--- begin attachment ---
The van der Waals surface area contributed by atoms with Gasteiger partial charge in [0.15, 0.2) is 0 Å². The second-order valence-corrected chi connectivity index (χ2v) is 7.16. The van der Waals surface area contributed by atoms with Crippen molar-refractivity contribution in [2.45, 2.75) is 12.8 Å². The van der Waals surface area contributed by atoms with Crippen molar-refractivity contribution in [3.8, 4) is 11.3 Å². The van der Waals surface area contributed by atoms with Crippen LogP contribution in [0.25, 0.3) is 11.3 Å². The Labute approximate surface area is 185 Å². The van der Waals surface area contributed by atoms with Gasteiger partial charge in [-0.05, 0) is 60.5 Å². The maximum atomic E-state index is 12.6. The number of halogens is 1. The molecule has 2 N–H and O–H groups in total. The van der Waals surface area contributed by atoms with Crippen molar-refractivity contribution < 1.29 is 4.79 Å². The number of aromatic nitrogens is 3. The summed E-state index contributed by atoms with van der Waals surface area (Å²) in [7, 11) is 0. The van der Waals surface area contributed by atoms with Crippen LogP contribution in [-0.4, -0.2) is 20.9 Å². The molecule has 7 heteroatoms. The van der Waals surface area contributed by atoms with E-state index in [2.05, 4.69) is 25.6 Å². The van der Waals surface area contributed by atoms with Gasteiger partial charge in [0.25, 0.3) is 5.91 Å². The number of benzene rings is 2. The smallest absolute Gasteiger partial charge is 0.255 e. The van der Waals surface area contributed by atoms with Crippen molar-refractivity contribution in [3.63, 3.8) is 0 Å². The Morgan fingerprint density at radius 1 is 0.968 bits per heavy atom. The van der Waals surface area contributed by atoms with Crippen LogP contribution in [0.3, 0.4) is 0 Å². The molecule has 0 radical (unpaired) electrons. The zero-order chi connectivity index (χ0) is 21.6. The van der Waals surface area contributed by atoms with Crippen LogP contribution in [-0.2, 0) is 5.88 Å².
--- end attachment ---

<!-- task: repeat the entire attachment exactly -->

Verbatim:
The van der Waals surface area contributed by atoms with Gasteiger partial charge in [0.15, 0.2) is 0 Å². The second-order valence-corrected chi connectivity index (χ2v) is 7.16. The van der Waals surface area contributed by atoms with Crippen molar-refractivity contribution in [2.45, 2.75) is 12.8 Å². The van der Waals surface area contributed by atoms with Crippen molar-refractivity contribution in [3.8, 4) is 11.3 Å². The van der Waals surface area contributed by atoms with Crippen LogP contribution in [0.25, 0.3) is 11.3 Å². The Labute approximate surface area is 185 Å². The van der Waals surface area contributed by atoms with Gasteiger partial charge in [-0.05, 0) is 60.5 Å². The maximum atomic E-state index is 12.6. The number of halogens is 1. The molecule has 2 N–H and O–H groups in total. The van der Waals surface area contributed by atoms with Crippen molar-refractivity contribution < 1.29 is 4.79 Å². The number of aromatic nitrogens is 3. The summed E-state index contributed by atoms with van der Waals surface area (Å²) in [7, 11) is 0. The van der Waals surface area contributed by atoms with Crippen LogP contribution in [-0.4, -0.2) is 20.9 Å². The molecule has 7 heteroatoms. The van der Waals surface area contributed by atoms with E-state index in [2.05, 4.69) is 25.6 Å². The van der Waals surface area contributed by atoms with Gasteiger partial charge in [0.25, 0.3) is 5.91 Å². The number of benzene rings is 2. The smallest absolute Gasteiger partial charge is 0.255 e. The van der Waals surface area contributed by atoms with Crippen molar-refractivity contribution in [3.63, 3.8) is 0 Å². The Morgan fingerprint density at radius 1 is 0.968 bits per heavy atom. The van der Waals surface area contributed by atoms with Crippen LogP contribution in [0.3, 0.4) is 0 Å². The molecule has 0 radical (unpaired) electrons. The zero-order chi connectivity index (χ0) is 21.6. The van der Waals surface area contributed by atoms with Crippen LogP contribution in [-0.2, 0) is 5.88 Å².